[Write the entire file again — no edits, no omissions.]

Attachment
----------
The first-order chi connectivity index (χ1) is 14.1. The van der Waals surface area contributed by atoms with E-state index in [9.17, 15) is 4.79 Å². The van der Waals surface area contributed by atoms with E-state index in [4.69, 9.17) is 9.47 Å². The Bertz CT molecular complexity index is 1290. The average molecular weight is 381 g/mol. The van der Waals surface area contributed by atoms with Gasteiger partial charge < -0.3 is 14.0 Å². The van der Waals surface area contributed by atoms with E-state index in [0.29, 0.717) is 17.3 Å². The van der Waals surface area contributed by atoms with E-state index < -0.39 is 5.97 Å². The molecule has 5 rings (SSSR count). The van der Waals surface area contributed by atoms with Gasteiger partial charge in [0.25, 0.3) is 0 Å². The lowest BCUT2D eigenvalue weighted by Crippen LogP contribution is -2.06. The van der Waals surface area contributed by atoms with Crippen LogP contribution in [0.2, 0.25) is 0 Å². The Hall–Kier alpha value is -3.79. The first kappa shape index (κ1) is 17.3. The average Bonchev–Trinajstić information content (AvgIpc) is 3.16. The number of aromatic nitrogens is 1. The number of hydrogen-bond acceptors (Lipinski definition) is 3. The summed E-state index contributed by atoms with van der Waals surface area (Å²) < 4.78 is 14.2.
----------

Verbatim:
The first-order chi connectivity index (χ1) is 14.1. The van der Waals surface area contributed by atoms with E-state index in [9.17, 15) is 4.79 Å². The van der Waals surface area contributed by atoms with E-state index in [4.69, 9.17) is 9.47 Å². The Bertz CT molecular complexity index is 1290. The average molecular weight is 381 g/mol. The van der Waals surface area contributed by atoms with Gasteiger partial charge < -0.3 is 14.0 Å². The van der Waals surface area contributed by atoms with E-state index in [0.29, 0.717) is 17.3 Å². The van der Waals surface area contributed by atoms with E-state index < -0.39 is 5.97 Å². The molecule has 5 rings (SSSR count). The van der Waals surface area contributed by atoms with Gasteiger partial charge in [0.25, 0.3) is 0 Å². The lowest BCUT2D eigenvalue weighted by Crippen LogP contribution is -2.06. The van der Waals surface area contributed by atoms with Crippen LogP contribution in [0.2, 0.25) is 0 Å². The Hall–Kier alpha value is -3.79. The first kappa shape index (κ1) is 17.3. The average Bonchev–Trinajstić information content (AvgIpc) is 3.16. The number of aromatic nitrogens is 1. The number of hydrogen-bond acceptors (Lipinski definition) is 3. The summed E-state index contributed by atoms with van der Waals surface area (Å²) < 4.78 is 14.2.